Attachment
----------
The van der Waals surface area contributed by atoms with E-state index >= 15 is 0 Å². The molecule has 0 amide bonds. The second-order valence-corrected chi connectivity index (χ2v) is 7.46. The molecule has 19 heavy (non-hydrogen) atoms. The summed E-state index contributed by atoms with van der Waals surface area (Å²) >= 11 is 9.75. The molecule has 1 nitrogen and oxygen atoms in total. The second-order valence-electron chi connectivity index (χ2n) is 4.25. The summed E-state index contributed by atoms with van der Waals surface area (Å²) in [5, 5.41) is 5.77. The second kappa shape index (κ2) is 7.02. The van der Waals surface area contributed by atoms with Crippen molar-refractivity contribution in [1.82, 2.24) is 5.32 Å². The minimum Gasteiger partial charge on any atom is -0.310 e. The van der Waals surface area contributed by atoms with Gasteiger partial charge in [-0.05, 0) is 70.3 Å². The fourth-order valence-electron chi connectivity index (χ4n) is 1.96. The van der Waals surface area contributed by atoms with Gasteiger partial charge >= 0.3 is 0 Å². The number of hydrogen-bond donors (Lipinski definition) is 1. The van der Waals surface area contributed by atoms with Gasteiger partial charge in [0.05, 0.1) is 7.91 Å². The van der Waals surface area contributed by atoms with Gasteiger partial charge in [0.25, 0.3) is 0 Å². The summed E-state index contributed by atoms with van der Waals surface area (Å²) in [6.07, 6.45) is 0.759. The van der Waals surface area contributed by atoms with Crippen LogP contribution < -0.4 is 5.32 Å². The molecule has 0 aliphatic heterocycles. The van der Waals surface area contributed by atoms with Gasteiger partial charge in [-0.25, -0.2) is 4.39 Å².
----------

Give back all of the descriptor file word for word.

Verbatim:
The van der Waals surface area contributed by atoms with E-state index >= 15 is 0 Å². The molecule has 0 amide bonds. The second-order valence-corrected chi connectivity index (χ2v) is 7.46. The molecule has 19 heavy (non-hydrogen) atoms. The summed E-state index contributed by atoms with van der Waals surface area (Å²) >= 11 is 9.75. The molecule has 1 nitrogen and oxygen atoms in total. The second-order valence-electron chi connectivity index (χ2n) is 4.25. The summed E-state index contributed by atoms with van der Waals surface area (Å²) in [5, 5.41) is 5.77. The second kappa shape index (κ2) is 7.02. The van der Waals surface area contributed by atoms with Crippen molar-refractivity contribution in [1.82, 2.24) is 5.32 Å². The minimum Gasteiger partial charge on any atom is -0.310 e. The van der Waals surface area contributed by atoms with Gasteiger partial charge in [-0.05, 0) is 70.3 Å². The fourth-order valence-electron chi connectivity index (χ4n) is 1.96. The van der Waals surface area contributed by atoms with Gasteiger partial charge >= 0.3 is 0 Å². The number of hydrogen-bond donors (Lipinski definition) is 1. The van der Waals surface area contributed by atoms with Gasteiger partial charge in [0.05, 0.1) is 7.91 Å². The van der Waals surface area contributed by atoms with Gasteiger partial charge in [0.25, 0.3) is 0 Å². The summed E-state index contributed by atoms with van der Waals surface area (Å²) in [6.07, 6.45) is 0.759. The van der Waals surface area contributed by atoms with Crippen LogP contribution < -0.4 is 5.32 Å². The molecule has 0 aliphatic heterocycles. The van der Waals surface area contributed by atoms with Gasteiger partial charge in [-0.25, -0.2) is 4.39 Å².